By a judgment on a pre-hearing review given on 11 October 2012 and subsequent reasons the tribunal decided that the contents of a witness statement and conduct connected with its preparation attracted absolute judicial immunity, and that the claimant, Mrs Sudhana Singh, could not rely on it in her claim of constructive unfair dismissal against the respondents, the Governing Body of Moorlands Primary School and Reading Borough Council, with the result that that part of the claim would be struck out.

On 26 October 2012 the claimant appealed on the grounds that the tribunal was wrong in failing to appreciate that (1) while immunity attached to things said or done by a witness both when giving evidence and preparing to do so, it did not extend to acts undertaken to create or procure false evidence; and (2) the immunity represented a derogation of the claimant’s normal right of access to a court and should only be applied where it was strictly necessary and should not be extended unless there was a compelling reason to do so.

The facts are stated in the judgment.

Heather Williams QC and Althea Brown (instructed by Bindmans LLP) for the claimant.

Robin Allen QC and Akua Reindorf (instructed by Reading Borough Council Legal and Democratic Services) for the respondents.

The court took time for consideration.

12 February 2013. The following judgment of the appeal tribunal was handed down.



1 This appeal concerns the scope and application of judicial proceedings immunity.

2 The issue has arisen in the course of proceedings before an employment tribunal at Reading, currently adjourned part heard. The claimant, formerly the head teacher at Moorlands Primary School, alleges that she was the victim of a concerted campaign of racial discrimination, harassment and victimisation, pursued by parents, staff and governors at the school, and encouraged by senior employees of Reading Borough Council, in order to remove her from her post.

3 Before the tribunal hearing began, and while the claimant was still employed as head teacher, the respondents served a witness statement from the school business manager and clerk to the governing body, Sue Heath, who is to be called as a witness on their behalf. The claimant believes that the statement contains lies, and that this is the result of improper pressure being put upon Ms Heath to make a statement unhelpful to the claimant.

4 Following service of this witness statement the claimant resigned from her employment, claiming that this was the “final straw” in terms of her treatment by the respondents. Her extant tribunal claim was subsequently amended to include claims of constructive dismissal.

5 In their reasoned judgment, received by the parties on 19 October 2012 after a pre-hearing review, the employment tribunal held that the contents of this witness statement and the conduct connected with its preparation attracted absolute judicial proceedings immunity; that Ms Heath could not be required to give any evidence relating to the allegation of improper pressure; and that the claimant could not rely upon this allegation in support of her complaint of constructive dismissal. The tribunal struck out various paragraphs of her amended claim which, in accordance with their ruling, they considered they had no jurisdiction to determine.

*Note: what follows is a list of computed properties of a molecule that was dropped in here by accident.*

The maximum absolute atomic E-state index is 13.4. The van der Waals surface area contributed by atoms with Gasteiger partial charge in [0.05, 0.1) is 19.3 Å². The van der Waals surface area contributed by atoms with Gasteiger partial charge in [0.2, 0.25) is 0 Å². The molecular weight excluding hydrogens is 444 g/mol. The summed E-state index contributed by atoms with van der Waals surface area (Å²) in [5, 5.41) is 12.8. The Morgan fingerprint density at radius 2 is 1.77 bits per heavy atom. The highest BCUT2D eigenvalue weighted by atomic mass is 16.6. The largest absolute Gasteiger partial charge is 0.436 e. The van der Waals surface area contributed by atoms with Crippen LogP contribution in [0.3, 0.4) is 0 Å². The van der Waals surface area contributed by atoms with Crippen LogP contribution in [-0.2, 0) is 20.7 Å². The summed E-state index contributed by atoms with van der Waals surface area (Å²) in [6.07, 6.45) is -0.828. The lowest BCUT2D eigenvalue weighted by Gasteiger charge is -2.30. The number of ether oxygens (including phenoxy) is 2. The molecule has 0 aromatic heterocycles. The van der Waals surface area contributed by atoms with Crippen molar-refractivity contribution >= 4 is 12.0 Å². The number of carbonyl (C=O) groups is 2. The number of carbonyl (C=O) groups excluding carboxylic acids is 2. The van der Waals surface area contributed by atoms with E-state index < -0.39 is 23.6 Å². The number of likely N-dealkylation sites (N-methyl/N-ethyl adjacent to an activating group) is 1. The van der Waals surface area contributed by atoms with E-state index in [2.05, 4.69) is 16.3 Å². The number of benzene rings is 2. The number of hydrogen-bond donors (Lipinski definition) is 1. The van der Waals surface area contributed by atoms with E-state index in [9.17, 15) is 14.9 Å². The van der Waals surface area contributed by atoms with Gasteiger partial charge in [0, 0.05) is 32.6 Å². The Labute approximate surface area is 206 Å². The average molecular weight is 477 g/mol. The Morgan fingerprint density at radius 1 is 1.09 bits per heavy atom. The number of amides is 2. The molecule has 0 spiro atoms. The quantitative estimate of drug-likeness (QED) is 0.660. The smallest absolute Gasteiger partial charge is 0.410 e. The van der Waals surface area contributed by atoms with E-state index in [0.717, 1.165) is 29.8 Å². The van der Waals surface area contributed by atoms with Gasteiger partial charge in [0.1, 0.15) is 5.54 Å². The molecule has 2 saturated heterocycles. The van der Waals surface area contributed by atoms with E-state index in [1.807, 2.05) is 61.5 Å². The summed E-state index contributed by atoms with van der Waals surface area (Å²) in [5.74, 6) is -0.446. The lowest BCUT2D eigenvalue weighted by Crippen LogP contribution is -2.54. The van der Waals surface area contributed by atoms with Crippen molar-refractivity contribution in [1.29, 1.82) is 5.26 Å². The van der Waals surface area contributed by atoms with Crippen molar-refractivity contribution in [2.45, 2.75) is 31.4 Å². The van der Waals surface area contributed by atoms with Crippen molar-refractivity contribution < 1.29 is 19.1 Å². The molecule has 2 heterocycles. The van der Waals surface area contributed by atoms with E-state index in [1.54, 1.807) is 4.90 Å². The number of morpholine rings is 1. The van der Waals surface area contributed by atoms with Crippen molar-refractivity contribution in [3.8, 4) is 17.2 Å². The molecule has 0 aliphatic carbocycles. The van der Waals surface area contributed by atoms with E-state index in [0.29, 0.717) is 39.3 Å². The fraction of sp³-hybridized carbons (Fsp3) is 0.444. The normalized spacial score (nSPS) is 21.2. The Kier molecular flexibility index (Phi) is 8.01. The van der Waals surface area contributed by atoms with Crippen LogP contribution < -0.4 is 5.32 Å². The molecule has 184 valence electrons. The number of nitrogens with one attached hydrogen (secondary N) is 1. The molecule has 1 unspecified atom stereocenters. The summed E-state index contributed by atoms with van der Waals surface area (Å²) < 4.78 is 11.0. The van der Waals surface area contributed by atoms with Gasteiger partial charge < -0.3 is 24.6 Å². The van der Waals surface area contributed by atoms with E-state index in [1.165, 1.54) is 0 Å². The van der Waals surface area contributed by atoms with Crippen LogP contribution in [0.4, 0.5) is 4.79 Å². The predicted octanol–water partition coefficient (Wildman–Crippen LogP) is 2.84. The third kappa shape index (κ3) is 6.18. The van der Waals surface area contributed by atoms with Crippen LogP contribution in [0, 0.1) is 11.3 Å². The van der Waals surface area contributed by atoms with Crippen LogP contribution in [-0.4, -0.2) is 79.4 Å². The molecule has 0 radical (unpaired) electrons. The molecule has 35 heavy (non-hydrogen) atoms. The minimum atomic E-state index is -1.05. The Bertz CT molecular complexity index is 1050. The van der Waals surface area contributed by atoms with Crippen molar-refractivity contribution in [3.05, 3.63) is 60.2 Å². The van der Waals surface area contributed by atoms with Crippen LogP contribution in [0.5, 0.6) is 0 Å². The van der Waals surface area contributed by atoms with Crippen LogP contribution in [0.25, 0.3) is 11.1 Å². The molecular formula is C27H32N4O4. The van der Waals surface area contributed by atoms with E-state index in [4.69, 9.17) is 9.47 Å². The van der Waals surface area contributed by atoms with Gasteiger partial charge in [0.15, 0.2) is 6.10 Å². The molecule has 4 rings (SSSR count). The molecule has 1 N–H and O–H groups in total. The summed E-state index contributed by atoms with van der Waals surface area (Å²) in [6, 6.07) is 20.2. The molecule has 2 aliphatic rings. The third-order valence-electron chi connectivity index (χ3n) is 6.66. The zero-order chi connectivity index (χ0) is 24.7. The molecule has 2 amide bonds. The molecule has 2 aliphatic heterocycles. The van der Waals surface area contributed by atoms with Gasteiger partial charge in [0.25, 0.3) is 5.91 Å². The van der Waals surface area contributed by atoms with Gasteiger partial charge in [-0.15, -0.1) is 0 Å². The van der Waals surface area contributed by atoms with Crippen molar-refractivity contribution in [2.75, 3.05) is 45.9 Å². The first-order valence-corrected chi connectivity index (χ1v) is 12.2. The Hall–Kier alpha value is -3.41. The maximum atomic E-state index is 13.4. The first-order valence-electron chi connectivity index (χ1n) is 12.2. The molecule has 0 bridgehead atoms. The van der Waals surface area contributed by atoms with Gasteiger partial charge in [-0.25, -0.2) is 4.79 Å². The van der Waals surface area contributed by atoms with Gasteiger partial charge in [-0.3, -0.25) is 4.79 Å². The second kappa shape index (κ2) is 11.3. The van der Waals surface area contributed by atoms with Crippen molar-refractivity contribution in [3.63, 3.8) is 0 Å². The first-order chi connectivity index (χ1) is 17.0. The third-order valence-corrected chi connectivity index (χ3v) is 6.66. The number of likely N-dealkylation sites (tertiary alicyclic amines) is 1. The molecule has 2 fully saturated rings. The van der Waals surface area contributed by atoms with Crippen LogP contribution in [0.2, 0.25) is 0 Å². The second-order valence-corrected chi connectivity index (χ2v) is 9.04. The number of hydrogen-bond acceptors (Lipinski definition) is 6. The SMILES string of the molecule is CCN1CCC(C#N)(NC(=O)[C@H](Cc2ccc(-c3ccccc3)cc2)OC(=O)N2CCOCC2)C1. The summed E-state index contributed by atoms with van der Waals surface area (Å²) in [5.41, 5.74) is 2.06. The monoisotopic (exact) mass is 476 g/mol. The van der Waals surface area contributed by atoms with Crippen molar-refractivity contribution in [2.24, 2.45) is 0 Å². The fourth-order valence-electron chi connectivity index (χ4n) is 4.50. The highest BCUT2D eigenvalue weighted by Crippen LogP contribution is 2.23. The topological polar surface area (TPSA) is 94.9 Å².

6 In contending that this decision is wrong Ms Heather Williams QC, appearing for the claimant, submits that the immunity principle does not apply in the particular circumstances of this case, given the nature of the wrongdoing alleged and the fact that the amended claim reflects a continuing course of conduct by the respondents, which has ultimately destroyed the employment relationship. On behalf of the respondents, Mr Robin Allen QC submits that the immunity is absolute; that the claimant cannot get around it; and that the judgment of the tribunal is plainly correct.

7 There was extensive citation of authority by both counsel in this appeal, in support of their submissions on the rationale for the immunity and its reach. Helpfully, their detailed written submissions and succinct oral submissions enabled us to conclude the hearing in the one day allocated, and reserve judgment to consider the competing arguments.

The relevant background

8 The claimant, who describes herself as a non-white British citizen of Indian origin, was appointed head teacher of Moorlands Primary School, a community school maintained by Reading Borough Council, with effect from 1 September 2009. This was her first appointment as head teacher. She was employed by the council, but the governing body of the school had statutory responsibility for the claimant’s appointment and for the management of her performance and the implementation of policies regulating the employment relationship, including grievance, capability and disciplinary procedures.

9 One of the members of the senior leadership team at the school is Sue Heath, the school business manager and clerk to the governing body. In that capacity Ms Heath worked closely with the claimant, and it is common ground that they enjoyed a good working relationship.

10 During the claimant’s first year as head teacher serious difficulties arose in her relationships with parents, members of staff and governors, including the chair of...